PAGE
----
Visa Info



Morocco is a country where African, Arab and European cultures are entwined. Located at the mouth of the Mediterranean Sea, Morocco is the closest point of contact to Europe for Africa as a continent. Morocco is a land of tolerance, a blend of cultures and religions, a country known for its amazing hospitality. The fascinating mixture of history, art, food, music and architecture makes Morocco an unforgettable destination.

The ever enchanting labyrinths of bazaars and souks in the old Medinas, the incredible historical monuments, the friendly people, the vast and stunning snow-capped Atlas Mountains, the never ending warm and windy Atlantic ocean coastline, and the impressive Sahara Desert famous as a location for many Hollywood movies, are just some of the country’s natural and cultural beauties that never fail to leave a lasting impression.

  • Head Of State:
  • His Majesty the King Muhammad VI
  • Capital:
  • Rabat
  • Population:
  • (2021 est.) 35,731,000
  • Head Of Government:
  • Honorable Aziz Akhannouch
  • Form Of Government:
  • Constitutional monarchy with two legislative houses
  • Official languages:
  • Arabic and Berber (official), French, Spanish
  • Time Zone:
  • GMT+1
  • Country Code:
  • +212
  • Local currency:
  • Moroccan Dirham (MAD)
  • Climate:
  • Mediterranean climate, with mild wet winters and hot dry summers.
  • Official Airline:


  • Area 710,850 sq km (274,461 sq miles) (including W Sahara)
  • A mountain chain known as the Rif runs along the northern coast.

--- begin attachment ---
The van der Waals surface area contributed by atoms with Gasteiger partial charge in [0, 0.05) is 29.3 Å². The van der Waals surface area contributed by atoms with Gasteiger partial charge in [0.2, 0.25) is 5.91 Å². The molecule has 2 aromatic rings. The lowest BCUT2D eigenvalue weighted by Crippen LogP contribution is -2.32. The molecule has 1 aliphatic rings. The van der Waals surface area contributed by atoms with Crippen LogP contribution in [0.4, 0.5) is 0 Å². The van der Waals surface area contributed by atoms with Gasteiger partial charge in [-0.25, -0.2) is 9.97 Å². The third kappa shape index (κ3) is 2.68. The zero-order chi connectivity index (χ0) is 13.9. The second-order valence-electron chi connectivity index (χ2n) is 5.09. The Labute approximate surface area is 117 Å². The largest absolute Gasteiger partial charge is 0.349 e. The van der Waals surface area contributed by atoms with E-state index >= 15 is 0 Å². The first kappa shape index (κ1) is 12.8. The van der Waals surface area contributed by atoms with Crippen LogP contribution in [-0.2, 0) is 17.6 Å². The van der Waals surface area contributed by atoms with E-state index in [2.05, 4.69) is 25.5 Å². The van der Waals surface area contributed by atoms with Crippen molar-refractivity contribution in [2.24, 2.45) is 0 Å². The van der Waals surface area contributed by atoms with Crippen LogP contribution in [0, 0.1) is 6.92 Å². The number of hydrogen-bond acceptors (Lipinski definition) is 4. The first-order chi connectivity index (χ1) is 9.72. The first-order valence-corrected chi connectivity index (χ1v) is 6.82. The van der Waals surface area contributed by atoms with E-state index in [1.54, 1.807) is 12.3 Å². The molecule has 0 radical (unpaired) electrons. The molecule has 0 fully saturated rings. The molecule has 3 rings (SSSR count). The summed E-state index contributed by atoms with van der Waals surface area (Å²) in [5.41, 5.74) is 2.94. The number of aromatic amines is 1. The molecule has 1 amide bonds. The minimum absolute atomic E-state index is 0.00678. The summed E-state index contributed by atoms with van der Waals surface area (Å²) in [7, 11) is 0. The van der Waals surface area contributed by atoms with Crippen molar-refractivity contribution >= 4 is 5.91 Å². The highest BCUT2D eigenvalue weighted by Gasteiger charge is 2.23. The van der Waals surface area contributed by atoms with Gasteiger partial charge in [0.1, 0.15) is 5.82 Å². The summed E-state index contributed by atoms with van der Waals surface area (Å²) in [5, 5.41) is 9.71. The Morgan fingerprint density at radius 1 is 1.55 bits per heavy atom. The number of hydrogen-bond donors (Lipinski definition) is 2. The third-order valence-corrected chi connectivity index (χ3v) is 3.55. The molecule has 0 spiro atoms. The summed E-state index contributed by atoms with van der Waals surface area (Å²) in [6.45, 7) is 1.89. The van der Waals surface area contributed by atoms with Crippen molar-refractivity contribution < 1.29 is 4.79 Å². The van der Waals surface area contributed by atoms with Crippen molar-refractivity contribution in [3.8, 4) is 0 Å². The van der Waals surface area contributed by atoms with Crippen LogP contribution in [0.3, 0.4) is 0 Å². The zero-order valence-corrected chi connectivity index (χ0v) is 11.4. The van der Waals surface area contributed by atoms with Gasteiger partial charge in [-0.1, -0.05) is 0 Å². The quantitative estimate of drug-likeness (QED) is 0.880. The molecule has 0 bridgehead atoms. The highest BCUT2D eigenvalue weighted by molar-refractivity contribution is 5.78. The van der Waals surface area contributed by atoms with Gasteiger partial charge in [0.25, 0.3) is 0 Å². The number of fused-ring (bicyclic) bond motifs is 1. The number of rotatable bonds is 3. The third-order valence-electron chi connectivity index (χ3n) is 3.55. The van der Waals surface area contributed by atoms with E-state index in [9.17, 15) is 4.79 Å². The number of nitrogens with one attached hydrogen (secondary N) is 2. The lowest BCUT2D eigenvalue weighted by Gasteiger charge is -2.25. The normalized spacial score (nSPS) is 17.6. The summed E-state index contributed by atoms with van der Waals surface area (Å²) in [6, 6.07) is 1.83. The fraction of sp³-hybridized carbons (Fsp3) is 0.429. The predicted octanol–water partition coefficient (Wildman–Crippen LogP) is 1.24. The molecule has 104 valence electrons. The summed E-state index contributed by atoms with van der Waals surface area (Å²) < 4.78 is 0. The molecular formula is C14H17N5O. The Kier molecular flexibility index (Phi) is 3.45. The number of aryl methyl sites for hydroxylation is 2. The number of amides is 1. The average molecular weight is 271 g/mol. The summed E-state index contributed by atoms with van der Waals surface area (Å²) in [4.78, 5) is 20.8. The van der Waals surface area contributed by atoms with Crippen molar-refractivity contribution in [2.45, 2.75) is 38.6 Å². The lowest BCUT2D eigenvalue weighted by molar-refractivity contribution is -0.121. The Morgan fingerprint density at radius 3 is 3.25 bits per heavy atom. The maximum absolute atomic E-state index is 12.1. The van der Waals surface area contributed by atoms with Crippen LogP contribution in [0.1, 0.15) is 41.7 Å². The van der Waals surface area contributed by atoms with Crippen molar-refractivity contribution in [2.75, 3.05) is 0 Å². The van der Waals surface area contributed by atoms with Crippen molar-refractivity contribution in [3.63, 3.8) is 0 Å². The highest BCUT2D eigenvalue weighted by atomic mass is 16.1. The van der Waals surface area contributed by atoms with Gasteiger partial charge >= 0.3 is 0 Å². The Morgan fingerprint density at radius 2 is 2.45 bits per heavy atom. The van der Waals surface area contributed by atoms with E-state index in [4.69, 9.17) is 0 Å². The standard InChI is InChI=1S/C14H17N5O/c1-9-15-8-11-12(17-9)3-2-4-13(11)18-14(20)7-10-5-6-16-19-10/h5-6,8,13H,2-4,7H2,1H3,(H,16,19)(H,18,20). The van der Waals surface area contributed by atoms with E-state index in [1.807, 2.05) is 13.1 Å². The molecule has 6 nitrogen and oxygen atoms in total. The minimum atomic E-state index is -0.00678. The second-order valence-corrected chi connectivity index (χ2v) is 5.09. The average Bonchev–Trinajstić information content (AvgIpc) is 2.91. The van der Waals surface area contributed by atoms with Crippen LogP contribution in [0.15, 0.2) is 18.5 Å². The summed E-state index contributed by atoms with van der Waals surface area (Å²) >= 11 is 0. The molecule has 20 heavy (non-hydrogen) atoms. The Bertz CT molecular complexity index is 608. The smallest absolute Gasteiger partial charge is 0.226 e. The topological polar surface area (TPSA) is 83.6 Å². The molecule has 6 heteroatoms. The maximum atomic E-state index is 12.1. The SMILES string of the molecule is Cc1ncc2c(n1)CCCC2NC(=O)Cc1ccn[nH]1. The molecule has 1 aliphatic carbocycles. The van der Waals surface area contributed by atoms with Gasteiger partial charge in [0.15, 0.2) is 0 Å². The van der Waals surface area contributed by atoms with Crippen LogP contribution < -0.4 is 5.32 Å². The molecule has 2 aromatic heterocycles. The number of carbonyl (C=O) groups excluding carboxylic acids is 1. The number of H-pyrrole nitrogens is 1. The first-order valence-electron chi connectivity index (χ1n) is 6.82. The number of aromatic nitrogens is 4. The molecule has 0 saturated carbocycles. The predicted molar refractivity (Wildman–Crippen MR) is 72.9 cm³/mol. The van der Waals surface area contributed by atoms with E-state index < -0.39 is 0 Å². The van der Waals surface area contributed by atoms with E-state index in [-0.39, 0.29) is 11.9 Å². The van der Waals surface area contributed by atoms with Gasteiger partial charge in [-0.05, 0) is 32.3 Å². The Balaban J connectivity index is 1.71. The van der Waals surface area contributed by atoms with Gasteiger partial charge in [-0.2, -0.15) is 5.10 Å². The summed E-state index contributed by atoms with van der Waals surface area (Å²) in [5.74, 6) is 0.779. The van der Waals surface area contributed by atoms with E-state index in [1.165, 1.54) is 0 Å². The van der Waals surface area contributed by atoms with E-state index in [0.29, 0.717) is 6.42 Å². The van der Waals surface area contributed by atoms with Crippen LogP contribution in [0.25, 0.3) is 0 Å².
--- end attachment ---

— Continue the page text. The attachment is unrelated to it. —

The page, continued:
• The Atlas Mountains rise in the country’s centre and include Mount Toubkal (13,665 ft [4,165 m]), Morocco’s highest peak.
  • 43% of arable land is devoted to cereals, 7% to plantation crops (olives, almonds, citrus, grapes, dates), 3% to pulses, 2% to forage, 2% to vegetables, 2% to industrial crops (sugar beets, sugar cane, cotton) and oilseeds, and 42% was fallow.
  • Morocco is one of the world’s largest suppliers of phosphate.
  • Key Industries: Automotives, Aeronautics, Textile, Agri-Food Industries, Pharmaceuticals & Outsourcing


Marrakech was founded in 1062 by Yusuf ibn Tashfin, leader of the Moroccan Almoravid empire. He is also considered one of the most prominent leaders of the country, promoting an Islamic system in the whole country, Muslim Spain and the Maghreb. Marrakech became the capital of the Almoravid dominion.

A new religious movement from the High Atlas called Almohads seized the city of Marrakech from the Almoravid in 1147 and the Almohad Caliph Abd al-Mu’min refused to enter the city because he claimed the mosques in Marrakech were not correctly orientated.

A few years later, Abd al-Mu’min commissioned the construction of two mosques, one is the renowned Koutoubia Mosque, which was inspired by al – Andalus (Andalusian) Islamic architecture. This is why it is very similar to the bell tower of the Seville Cathedral.